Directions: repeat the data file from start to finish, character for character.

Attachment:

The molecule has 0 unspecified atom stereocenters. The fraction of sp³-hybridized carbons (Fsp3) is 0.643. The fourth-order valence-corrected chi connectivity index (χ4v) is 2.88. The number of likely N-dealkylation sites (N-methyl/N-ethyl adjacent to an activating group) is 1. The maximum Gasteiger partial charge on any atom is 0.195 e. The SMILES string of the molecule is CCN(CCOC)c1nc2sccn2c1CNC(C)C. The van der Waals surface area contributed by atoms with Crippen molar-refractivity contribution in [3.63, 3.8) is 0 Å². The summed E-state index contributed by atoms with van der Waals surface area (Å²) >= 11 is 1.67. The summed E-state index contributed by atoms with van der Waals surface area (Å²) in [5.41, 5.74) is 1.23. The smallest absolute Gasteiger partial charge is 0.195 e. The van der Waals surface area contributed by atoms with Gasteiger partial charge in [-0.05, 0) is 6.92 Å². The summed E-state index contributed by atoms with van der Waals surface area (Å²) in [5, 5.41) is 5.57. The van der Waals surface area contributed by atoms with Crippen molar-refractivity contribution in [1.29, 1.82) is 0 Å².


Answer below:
The molecule has 0 unspecified atom stereocenters. The fraction of sp³-hybridized carbons (Fsp3) is 0.643. The fourth-order valence-corrected chi connectivity index (χ4v) is 2.88. The number of likely N-dealkylation sites (N-methyl/N-ethyl adjacent to an activating group) is 1. The maximum Gasteiger partial charge on any atom is 0.195 e. The SMILES string of the molecule is CCN(CCOC)c1nc2sccn2c1CNC(C)C. The van der Waals surface area contributed by atoms with Crippen molar-refractivity contribution in [3.63, 3.8) is 0 Å². The summed E-state index contributed by atoms with van der Waals surface area (Å²) >= 11 is 1.67. The summed E-state index contributed by atoms with van der Waals surface area (Å²) in [5.41, 5.74) is 1.23. The smallest absolute Gasteiger partial charge is 0.195 e. The van der Waals surface area contributed by atoms with Gasteiger partial charge in [-0.05, 0) is 6.92 Å². The summed E-state index contributed by atoms with van der Waals surface area (Å²) in [5, 5.41) is 5.57. The van der Waals surface area contributed by atoms with Crippen molar-refractivity contribution in [1.29, 1.82) is 0 Å².